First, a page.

print $sum;            # prints 2
}

print 'Sum: ' . sum(4, 4) . "\n"; # prints: Sum: 1

The most annoying part is the silent handling of this bug:

sub sum {
	$add1, $add2 = @_;
	$sum = add1 + add2; # lacking $
	print $sum;         # prints 0
}

print 'Sum: ' . sum(4, 4) . "\n";   # prints: Sum: 1

This typical Pythonesque typo does not result in a syntax error, but will print 0 since the unquoted barewords add1 and add2 can not be added (string concatenation used the . operator, not + as in many other languages).

Optional or non-optional parentheses in function calls and elsewhere

The lacking parentheses in the sum example above are confusing due to two things: 1) in Python, the parentheses in the same context is optional; 2) in Perl, lots of other parentheses are optional. The built-in function time() does not take any parameters and can therefore be called without parentheses:

$time = time;
print $time;    #print current time
print($time);

Sometimes you still need to print using parentheses - see example below.
This feature combined with optional quoting of barewords can give some interesting interpretations - for example in hashes (same as Python dictionaries).

%hash = {
    info, 'Connection established',    # unquoted word
    time, '19:48',                     # function call
    date, '2004-05-12'                 # unquoted word
}

Good luck retrieving your values (without iterating over the keys). The problem gets bigger and bigger the more modules are used and the more functions that are imported into the modules namespace. Perl does offer another alternative to the comma in this context: the => operator that automatically quotes unquoted key strings. To call a function you then need to type the parentheses, as in:

%hash = {
    info   => 'Connection established',    # unquoted word
    time() => '19:48',                     # function call
    date   => '2004-05-12'                 # unquoted word
}

The easiest thing to is actually to just type everything out explicitly, as one is forced to in a lot of other languages. The syntactic flexibility actually hinders software development in this case.

Difficult to distinguish operators

Perl has a lot of operators, some of them are obvious and easy to remember and easy to spot, some are not.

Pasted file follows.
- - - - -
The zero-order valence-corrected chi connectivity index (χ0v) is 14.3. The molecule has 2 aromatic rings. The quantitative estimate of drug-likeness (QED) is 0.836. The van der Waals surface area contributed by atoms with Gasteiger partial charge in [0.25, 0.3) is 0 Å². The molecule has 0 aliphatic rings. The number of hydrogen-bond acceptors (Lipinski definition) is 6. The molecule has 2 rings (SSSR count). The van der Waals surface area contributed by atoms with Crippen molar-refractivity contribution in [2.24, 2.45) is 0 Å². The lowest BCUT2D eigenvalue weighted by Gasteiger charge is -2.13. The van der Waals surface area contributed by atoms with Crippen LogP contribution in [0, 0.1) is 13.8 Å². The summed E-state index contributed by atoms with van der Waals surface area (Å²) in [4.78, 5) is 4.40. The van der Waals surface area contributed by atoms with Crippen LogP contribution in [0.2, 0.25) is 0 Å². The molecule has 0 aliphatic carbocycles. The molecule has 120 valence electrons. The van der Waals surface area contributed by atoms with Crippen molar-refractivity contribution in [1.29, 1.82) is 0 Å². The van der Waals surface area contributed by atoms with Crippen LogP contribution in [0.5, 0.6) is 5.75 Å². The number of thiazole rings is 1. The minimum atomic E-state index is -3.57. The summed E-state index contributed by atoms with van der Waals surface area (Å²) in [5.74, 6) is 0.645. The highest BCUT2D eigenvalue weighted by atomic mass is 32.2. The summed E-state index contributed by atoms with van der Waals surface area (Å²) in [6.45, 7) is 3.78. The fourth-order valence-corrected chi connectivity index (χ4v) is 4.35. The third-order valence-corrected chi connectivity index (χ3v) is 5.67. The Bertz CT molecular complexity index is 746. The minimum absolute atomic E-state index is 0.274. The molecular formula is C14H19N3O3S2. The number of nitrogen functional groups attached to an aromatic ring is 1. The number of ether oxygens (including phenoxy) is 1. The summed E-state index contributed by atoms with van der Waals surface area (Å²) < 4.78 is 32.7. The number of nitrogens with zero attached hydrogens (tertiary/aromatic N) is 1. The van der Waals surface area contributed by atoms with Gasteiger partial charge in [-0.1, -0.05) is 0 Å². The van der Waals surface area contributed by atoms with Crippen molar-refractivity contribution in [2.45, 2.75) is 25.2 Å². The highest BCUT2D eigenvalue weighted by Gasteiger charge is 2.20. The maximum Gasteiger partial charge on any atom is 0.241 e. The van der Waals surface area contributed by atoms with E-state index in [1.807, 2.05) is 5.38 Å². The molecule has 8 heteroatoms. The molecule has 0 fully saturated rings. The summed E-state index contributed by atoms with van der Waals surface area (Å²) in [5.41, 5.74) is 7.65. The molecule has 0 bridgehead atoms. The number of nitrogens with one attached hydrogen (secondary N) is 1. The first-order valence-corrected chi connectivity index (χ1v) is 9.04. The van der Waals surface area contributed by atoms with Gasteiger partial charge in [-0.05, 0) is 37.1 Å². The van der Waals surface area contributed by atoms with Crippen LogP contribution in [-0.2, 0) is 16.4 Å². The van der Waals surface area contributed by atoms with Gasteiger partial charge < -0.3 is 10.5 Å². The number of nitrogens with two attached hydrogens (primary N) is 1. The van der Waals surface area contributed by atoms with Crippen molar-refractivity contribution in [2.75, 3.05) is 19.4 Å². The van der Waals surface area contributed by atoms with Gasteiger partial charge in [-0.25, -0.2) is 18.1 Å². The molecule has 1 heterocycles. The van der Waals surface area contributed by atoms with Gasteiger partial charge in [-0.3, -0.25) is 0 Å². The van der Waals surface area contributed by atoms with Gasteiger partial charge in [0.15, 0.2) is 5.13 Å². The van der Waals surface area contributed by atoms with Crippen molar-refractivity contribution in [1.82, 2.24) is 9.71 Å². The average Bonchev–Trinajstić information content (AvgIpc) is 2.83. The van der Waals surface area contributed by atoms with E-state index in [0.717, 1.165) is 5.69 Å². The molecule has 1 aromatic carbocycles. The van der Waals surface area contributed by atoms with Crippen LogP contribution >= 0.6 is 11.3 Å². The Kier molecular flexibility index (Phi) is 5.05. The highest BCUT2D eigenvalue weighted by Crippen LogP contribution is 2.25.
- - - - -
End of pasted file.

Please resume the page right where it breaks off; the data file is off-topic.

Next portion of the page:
@my_array = ('a', 'b', 'c');
print $my_array . "\n";       # prints 3
print $my_array , "\n";       # print abc

Non-polymorphic operators

One of the reasons Perl has so many operators is that similar operations on different datatypes require different operators. Numbers are added with +, strings are concatenated with . (dot). Numbers are compared with <, >, and ==; Strings with 'lt', 'gt', and 'eq'. But in some cases strings will be converted to integers which allows more flexibility and confusion. See below.
We also have || and 'or', && and 'and', ' - the differences between theses are not cosmetic, they do have significance and even different precedence; the problem is: which operator is used for which datatypes and what are the precedence rules in more complex cases? Combine that with the optional parentheses and...

Sometimes even using the wrong operator for your datatypes wont give you an error message - just a wrong value.

Even very simple cases can be surprising:

print 2 == 2;        # prints 1
print "\n"; 
print ('2' eq '2');  # prints 1
print "\n"; 
print ('3' gt 2);    # prints 1
print "\n"; 
print ('3' lt 2);    # prints nothing, not even zero

Locale/Unicode traps

When using a utf-8 locale (such as da_DK.utf-8 under Linux), the ord function gives you the value of the first byte, not the value(s) of the first characters:

ord('ø'); # all these return 0xc3 (195) under utf-8
ord('æ');
ord('å'); 

These all returns the same byte: 195 (0xc3) when running under utf-8. In contrast, the Python ord function will raise an exception complaining about the length of the string; the string must be one byte long. I guess the problem in Perl is that the ord() take any length of string and only returns the first byte.